As I plan my trip to Croatia, the state of wine tourism in the US and beyond is in the forefront of my mind.  After being piqued by the conversations that occurred at the 2012 Wine tourism Conference in Santa Rosa, I am excited to explore this topic more.  While I had already set my discussion topic (with my fellow blogger and co-presenter Liza Swift of BrixChicks) I am infinitely curious about what other people do to attract wine tourists to their regions.  I spontaneously broke in to lengthy (geek) discussions while in Portland recently about how their evolving urban wine scene is unique to the area, and different from the Willamette Valley (more on that later).

In California, there is so much more to wine tourism than the well known grape producing regions of Napa & Sonoma.  There is an entire culture of wine and food that is a large economic part of the state’s bottom line.  But, outside of those primary tourism destinations, and perhaps some of the regions made famous in Sideways or Bottle Shock, do you know about the smaller, alternative destinations?  Creating a brand identity for an international tourism audience is paramount to success.  You don’t want to be foreever known as the winery where Miles drank from the spit bucket, or one that produces (gasp!) Merlot, if you can’t express why your Merlot is out of this world.  This is true for any wine region that wishes to enhance their wine tourism audience.

So, as I get ready to pack my bags, and investigate wine tourism around the world, I task you to think about these two things:
1.  If you are wine tourism business, what are you doing to create a unique message to attract visitors?

2.  If you are a wine tourist, what attracts you to a new (to you) business?  What keeps bringing you back to your favorites?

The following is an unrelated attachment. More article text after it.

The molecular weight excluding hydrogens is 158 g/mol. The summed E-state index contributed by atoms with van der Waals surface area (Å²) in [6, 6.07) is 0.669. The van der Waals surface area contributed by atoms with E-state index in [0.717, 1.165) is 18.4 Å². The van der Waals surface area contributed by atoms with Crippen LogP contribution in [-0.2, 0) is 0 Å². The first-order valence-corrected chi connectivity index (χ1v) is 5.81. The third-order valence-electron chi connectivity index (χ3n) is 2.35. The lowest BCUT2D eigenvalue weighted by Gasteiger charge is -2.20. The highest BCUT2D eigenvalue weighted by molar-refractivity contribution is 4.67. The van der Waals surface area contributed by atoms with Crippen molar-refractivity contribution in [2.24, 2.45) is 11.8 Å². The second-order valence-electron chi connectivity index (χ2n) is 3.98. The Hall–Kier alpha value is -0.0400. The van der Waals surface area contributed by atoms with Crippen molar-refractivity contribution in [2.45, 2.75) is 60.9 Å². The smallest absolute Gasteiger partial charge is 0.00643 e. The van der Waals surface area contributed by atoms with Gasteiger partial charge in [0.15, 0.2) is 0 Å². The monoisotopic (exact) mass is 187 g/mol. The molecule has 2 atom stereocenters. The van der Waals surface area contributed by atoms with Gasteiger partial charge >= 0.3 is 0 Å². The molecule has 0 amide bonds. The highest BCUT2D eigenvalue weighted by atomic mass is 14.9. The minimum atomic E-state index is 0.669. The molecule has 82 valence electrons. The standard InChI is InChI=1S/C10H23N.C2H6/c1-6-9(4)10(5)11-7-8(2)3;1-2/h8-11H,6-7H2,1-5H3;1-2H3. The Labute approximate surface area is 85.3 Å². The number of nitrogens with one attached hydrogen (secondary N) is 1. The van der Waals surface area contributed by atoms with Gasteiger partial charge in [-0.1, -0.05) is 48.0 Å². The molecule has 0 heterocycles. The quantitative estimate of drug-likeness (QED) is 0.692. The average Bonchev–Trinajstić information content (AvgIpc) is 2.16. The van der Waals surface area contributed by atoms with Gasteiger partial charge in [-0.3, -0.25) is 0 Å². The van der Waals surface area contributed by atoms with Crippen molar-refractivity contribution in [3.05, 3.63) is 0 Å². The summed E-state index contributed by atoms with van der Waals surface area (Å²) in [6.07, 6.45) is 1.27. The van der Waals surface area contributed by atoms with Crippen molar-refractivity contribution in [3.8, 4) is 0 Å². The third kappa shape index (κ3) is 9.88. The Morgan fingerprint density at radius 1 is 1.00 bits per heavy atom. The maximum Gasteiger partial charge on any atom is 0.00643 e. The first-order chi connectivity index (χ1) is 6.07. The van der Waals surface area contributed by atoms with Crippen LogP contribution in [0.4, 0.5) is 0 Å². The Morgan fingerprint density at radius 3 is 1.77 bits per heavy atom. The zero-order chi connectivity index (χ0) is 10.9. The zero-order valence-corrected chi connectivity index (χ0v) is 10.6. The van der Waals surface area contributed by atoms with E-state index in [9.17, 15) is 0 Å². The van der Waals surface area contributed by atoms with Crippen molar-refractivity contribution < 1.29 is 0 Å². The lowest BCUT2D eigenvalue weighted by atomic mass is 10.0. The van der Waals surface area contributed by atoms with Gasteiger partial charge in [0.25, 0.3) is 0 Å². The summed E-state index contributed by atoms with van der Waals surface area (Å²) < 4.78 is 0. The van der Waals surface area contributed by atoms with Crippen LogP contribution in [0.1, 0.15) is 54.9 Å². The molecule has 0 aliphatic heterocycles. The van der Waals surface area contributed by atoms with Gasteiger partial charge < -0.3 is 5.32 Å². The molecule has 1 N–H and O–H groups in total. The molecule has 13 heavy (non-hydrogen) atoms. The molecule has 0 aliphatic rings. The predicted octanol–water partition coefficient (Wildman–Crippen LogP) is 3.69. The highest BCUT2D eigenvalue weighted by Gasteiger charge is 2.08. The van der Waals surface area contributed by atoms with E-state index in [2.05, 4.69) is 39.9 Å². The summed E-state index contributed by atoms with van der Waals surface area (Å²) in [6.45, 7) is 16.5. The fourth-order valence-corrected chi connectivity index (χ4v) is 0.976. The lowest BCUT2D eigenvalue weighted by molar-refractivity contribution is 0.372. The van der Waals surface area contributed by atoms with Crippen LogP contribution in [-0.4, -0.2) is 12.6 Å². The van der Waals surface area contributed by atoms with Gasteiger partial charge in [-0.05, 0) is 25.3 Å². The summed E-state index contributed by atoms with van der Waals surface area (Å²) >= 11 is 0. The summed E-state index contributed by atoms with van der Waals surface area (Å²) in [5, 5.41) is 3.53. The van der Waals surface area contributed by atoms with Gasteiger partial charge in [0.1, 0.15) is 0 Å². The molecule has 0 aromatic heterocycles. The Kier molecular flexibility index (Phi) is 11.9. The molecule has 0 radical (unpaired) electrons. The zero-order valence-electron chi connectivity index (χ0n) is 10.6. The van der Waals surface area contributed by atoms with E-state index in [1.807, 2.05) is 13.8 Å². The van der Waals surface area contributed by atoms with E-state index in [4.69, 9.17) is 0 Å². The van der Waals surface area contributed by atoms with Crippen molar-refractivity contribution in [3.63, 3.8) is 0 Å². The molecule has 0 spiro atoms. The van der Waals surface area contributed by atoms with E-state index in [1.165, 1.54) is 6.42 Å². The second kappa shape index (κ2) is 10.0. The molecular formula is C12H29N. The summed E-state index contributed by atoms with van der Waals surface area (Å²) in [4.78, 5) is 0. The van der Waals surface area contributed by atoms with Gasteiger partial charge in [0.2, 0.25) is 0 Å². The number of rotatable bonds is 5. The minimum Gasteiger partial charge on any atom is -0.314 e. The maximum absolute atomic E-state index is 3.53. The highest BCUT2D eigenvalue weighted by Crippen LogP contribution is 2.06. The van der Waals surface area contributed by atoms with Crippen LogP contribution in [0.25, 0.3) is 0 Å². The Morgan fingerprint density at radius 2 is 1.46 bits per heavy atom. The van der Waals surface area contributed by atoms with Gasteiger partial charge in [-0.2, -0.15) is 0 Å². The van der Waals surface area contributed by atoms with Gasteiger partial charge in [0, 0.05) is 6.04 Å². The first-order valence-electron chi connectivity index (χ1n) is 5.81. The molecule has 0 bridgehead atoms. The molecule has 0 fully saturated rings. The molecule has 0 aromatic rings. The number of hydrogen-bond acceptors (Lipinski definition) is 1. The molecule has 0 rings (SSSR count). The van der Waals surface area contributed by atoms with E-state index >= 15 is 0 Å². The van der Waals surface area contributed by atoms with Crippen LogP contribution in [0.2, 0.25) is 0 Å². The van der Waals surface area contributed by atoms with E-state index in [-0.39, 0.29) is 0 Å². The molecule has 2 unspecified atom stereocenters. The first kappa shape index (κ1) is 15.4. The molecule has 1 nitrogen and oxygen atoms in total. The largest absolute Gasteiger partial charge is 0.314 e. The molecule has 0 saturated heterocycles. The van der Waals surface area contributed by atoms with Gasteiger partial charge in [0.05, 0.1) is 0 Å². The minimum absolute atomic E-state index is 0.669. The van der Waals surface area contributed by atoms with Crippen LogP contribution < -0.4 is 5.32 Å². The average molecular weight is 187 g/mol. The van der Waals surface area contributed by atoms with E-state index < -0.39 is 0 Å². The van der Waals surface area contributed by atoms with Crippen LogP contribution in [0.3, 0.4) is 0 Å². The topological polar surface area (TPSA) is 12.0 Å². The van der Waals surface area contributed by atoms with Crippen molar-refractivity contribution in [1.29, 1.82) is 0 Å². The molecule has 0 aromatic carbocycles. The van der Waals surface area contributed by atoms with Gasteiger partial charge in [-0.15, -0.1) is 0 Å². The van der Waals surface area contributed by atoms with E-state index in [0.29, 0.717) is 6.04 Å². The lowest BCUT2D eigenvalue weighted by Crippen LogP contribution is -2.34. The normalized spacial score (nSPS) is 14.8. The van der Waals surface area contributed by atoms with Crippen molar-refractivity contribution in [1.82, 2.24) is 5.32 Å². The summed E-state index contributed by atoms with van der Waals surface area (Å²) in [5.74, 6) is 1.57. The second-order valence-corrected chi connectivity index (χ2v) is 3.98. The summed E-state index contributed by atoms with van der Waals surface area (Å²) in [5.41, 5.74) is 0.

Happy wining!

Redefining the Stay-Cation

Have you been longing to take some time away but just don’t have the time or the budget to travel to a far off destination?  Do you see the ads for the luxurious trips to spas, wineries and restaurants and just can’t wait to do them?  Yes me too.  I’ve been sitting on miles for years, thinking at some point I’d have both the time and the money to go to New Zealand for an extended trip.  Remembering my trek across Australia 12 years ago (really?  12 years?  Yikes!), and my requisite trip to Europe after…much after…college, I wonder if I’ll ever get the opportunity to truly travel.

To me, travel is distinctive of a vacation.  To travel is to experience the culture, the region, the food, the wine, the rambling streets of shops.  To travel is to get to know the town you are in, for however long you are there.  be that a day, a week, or a month, you can get to know the town and it changes your experience.

So where am I going with with?  With a little creativity and ingenuity, you can plan a staycation or mini break that incorporates these adventures close to home.  We all have limitations.  It might be the economy, it might be a mortgage, it might be college tuition.  Today, over 90% of tourism is based on visiting family and friends.  This is especially true as we head out and about, or home, for the holidays.

For those of us who live in the 9 county bay area, we are within 1 hour of several major wine tourism destinations.  Yes, Napa and Sonoma are two of the most well known, but what about Livermore, Santa Cruz, and the smaller sub-AVAs of Sonoma?  throw in a couple hours in the car and you can be in Amador, Calaveras, Mendocino, Anderson Valley, Hopland, Central Coast, Santa Lucia Highlands, or Paso Robles.

As I plan my holiday activities, I think about how I can make each of these destinations a stop on my itinerary.  Pick a place you’ve never been or haven’t been to recently.  Stay for dinner.  Many destinations are transformed after the witching hour, which might be 7pm on a Sunday or 9pm on a Saturday.  Hang out in the local bar.  experience the twon!  There is nothing quite like waking up early in Carlton, Oregon and walking down the main street.  Yes, the B&B breakfast was amazing, but so was the people watching at 8am as farmers of both vegetables and wine grapes got their day started.

Sitting in the plaza in Healdsburg at 8pm on a Sunday is an entirely different experience than sitting there on a busy Saturday.  When the day trippers go back to the city, and the families go back to their suburban homes, the locals come out to play.  Have a glass of wine in Bergamont Alley, or catch the Friday night music at Garagiste Healdsburg.  If you are in Paso Robles, hang out at Villa Creek and play count the winemakers.  Wherever you are, throw the guidebook away – and find out where the locals are enjoying their time off.